Tyler Lopez is dismayed that Palestinian activists still accuse Israel of “pinkwashing” – i.e., using its mostly positive gay rights record to distract from its human rights abuses in the occupied territories – and are discouraging gay tourism to Israel during pride month:
Pinkwashing advocates are trapped in their own gender studies/international relations fantasyland. Legitimately concerned with human rights abuses in Israeli-occupied Palestinian territories, they have created an entire academic language in order to hype up a concept that draws an unrealistic correlation between their cause and the gay rights movement. Because of this, any LGBTQ person traveling to take part in a gay rights demonstration is a homonationalist, unwittingly part of the pinkwashing agenda. It’s no longer appropriate to label any city as “gay-friendly” or “homophobic,” because, according to pinkwashing activists, pro-gay legislation and LGBTQ visibility aren’t the appropriate barometers with which to measure social change. Gays, perhaps it’s time to book your tickets to Saudi Arabia. (Don’t worry about finding a hotel; if you’re openly gay, the Saudi government will be happy to provide accommodations.)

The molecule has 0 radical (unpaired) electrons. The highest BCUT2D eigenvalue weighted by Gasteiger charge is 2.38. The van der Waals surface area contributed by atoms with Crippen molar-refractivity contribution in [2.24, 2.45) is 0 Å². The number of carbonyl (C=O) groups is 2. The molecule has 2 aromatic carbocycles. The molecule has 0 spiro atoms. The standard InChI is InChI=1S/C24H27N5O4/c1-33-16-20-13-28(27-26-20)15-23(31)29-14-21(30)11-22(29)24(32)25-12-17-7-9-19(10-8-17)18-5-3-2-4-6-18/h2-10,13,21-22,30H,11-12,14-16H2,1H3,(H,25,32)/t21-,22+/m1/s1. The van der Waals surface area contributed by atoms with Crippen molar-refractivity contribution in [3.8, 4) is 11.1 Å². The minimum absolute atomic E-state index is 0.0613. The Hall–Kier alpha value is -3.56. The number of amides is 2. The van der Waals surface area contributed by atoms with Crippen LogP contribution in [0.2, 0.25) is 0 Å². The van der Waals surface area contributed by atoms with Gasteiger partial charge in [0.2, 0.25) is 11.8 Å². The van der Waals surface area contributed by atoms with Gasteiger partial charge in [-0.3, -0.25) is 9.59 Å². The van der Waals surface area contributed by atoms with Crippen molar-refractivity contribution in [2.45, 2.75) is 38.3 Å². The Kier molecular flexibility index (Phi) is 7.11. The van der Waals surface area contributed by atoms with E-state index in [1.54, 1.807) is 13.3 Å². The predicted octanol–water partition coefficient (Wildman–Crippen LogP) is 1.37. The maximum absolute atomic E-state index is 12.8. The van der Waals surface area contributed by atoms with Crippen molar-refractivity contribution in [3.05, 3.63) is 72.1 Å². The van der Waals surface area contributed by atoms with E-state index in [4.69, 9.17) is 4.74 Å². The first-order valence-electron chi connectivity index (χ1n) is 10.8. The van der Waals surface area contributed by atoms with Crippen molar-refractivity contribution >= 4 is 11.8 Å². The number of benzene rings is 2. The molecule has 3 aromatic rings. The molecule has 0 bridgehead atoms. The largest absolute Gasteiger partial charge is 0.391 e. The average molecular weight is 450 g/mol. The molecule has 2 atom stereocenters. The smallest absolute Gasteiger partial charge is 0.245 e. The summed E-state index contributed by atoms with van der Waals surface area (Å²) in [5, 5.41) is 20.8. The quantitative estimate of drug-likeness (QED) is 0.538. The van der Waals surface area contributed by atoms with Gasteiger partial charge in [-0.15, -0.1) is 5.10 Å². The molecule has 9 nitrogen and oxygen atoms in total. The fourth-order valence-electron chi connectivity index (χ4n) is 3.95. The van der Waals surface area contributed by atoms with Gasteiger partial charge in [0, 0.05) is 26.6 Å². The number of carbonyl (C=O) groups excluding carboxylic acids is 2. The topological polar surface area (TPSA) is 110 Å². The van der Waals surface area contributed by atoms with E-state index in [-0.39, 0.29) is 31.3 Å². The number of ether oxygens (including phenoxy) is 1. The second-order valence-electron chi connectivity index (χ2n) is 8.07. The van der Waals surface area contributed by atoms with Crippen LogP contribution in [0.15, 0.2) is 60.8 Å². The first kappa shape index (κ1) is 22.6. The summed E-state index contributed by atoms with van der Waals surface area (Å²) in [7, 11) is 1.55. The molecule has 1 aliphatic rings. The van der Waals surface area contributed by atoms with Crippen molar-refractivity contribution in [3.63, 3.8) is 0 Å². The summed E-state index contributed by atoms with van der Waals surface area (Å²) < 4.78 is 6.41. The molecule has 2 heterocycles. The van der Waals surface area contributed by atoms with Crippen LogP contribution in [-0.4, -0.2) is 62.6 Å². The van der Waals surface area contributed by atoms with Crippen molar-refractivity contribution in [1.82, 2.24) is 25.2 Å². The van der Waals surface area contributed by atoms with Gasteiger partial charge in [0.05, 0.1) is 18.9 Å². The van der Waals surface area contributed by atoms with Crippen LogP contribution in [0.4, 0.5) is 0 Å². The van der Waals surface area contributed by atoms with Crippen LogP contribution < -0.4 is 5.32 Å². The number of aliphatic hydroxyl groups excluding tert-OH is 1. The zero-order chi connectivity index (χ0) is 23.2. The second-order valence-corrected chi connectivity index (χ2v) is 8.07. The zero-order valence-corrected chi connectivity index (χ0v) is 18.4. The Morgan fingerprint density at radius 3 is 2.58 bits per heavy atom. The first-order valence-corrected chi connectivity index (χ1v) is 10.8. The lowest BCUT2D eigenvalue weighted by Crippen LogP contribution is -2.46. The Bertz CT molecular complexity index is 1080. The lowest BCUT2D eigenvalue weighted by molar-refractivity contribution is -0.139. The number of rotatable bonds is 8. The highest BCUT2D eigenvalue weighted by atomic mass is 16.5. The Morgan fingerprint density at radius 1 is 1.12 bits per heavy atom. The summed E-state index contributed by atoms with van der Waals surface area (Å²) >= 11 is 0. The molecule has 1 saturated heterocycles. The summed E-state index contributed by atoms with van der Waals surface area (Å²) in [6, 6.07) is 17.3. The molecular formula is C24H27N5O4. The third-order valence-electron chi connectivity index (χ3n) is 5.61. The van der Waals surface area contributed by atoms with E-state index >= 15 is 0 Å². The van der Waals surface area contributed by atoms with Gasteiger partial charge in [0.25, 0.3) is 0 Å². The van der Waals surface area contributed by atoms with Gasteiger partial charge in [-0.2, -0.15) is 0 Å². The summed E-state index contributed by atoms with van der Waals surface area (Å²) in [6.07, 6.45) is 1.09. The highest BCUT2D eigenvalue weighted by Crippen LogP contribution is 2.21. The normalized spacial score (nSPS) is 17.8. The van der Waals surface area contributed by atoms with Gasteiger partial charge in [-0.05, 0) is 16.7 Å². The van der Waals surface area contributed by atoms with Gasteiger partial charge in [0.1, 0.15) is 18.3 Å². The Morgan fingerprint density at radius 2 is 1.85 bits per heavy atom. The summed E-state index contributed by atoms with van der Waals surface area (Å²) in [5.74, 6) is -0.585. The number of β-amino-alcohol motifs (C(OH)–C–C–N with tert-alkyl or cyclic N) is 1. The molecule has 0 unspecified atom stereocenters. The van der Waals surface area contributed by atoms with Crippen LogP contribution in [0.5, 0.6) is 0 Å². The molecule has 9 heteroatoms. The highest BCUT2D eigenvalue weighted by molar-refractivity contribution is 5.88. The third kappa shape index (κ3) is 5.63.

Of course, LGBTQ rights aren’t the only marker of social change or human rights. But suggesting that they’re separate from any other universal human right is dangerous. An accusation of pinkwashing presumes that gay human rights causes are less salient than Palestinian human rights causes, when in fact they’re all equal.
I rendered a similar verdict on “pinkwashing” way back in 2011. I see no reason to change my mind. It is perfectly possible to decry the brutal occupation and the relentless settlement building of the Israeli government in the West Bank while also celebrating Israel’s amazing commitment to gay freedom. In its region, Israel isn’t just an exception; it truly is a shining city on a hill. The tragedy of Israel is that so much of its democratic energy has been diverted into the oppression of another people. I favor engagement, not disengagement; argument, not sanctions.
(Photo: Russian tourists attend the annual gay pride parade in the Israeli coastal city of Tel Aviv on June 13, 2014. By Jack Guez/AFP/Getty Images.)